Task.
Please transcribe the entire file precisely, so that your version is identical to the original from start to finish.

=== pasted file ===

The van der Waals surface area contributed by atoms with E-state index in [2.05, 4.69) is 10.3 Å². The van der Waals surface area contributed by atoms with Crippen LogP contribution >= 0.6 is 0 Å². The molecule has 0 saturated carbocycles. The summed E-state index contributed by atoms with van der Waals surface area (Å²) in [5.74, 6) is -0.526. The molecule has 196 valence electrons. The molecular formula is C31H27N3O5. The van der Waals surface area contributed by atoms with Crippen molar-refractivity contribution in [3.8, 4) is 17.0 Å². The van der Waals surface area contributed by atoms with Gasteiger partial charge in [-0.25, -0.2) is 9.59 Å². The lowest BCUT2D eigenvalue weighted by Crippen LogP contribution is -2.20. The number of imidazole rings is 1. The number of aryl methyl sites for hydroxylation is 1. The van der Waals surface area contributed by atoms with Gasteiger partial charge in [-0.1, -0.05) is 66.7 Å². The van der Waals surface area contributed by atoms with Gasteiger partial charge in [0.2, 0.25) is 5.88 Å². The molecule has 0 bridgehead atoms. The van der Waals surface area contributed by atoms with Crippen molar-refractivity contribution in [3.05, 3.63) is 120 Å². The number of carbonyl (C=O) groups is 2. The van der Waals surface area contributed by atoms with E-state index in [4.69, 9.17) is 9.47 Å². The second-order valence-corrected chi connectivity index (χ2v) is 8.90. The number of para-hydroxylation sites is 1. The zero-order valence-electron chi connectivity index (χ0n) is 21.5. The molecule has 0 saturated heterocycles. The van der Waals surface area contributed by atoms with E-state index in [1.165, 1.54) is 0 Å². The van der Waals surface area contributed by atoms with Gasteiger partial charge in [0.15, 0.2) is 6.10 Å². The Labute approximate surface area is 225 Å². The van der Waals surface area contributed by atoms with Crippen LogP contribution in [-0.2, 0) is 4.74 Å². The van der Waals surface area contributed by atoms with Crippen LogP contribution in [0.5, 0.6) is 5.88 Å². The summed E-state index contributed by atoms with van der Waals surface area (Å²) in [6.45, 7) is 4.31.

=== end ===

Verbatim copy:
The van der Waals surface area contributed by atoms with E-state index in [2.05, 4.69) is 10.3 Å². The van der Waals surface area contributed by atoms with Crippen LogP contribution >= 0.6 is 0 Å². The molecule has 0 saturated carbocycles. The summed E-state index contributed by atoms with van der Waals surface area (Å²) in [5.74, 6) is -0.526. The molecule has 196 valence electrons. The molecular formula is C31H27N3O5. The van der Waals surface area contributed by atoms with Crippen molar-refractivity contribution in [3.8, 4) is 17.0 Å². The van der Waals surface area contributed by atoms with Gasteiger partial charge in [-0.25, -0.2) is 9.59 Å². The lowest BCUT2D eigenvalue weighted by Crippen LogP contribution is -2.20. The number of imidazole rings is 1. The number of aryl methyl sites for hydroxylation is 1. The van der Waals surface area contributed by atoms with Gasteiger partial charge in [-0.1, -0.05) is 66.7 Å². The van der Waals surface area contributed by atoms with Gasteiger partial charge in [0.2, 0.25) is 5.88 Å². The molecule has 0 bridgehead atoms. The van der Waals surface area contributed by atoms with Crippen molar-refractivity contribution in [3.05, 3.63) is 120 Å². The number of carbonyl (C=O) groups is 2. The van der Waals surface area contributed by atoms with E-state index in [4.69, 9.17) is 9.47 Å². The second-order valence-corrected chi connectivity index (χ2v) is 8.90. The number of para-hydroxylation sites is 1. The zero-order valence-electron chi connectivity index (χ0n) is 21.5. The molecule has 0 saturated heterocycles. The van der Waals surface area contributed by atoms with E-state index in [1.165, 1.54) is 0 Å². The van der Waals surface area contributed by atoms with Gasteiger partial charge in [0.15, 0.2) is 6.10 Å². The Labute approximate surface area is 225 Å². The van der Waals surface area contributed by atoms with Crippen LogP contribution in [-0.2, 0) is 4.74 Å². The van der Waals surface area contributed by atoms with Crippen LogP contribution in [0.5, 0.6) is 5.88 Å². The summed E-state index contributed by atoms with van der Waals surface area (Å²) in [6.45, 7) is 4.31.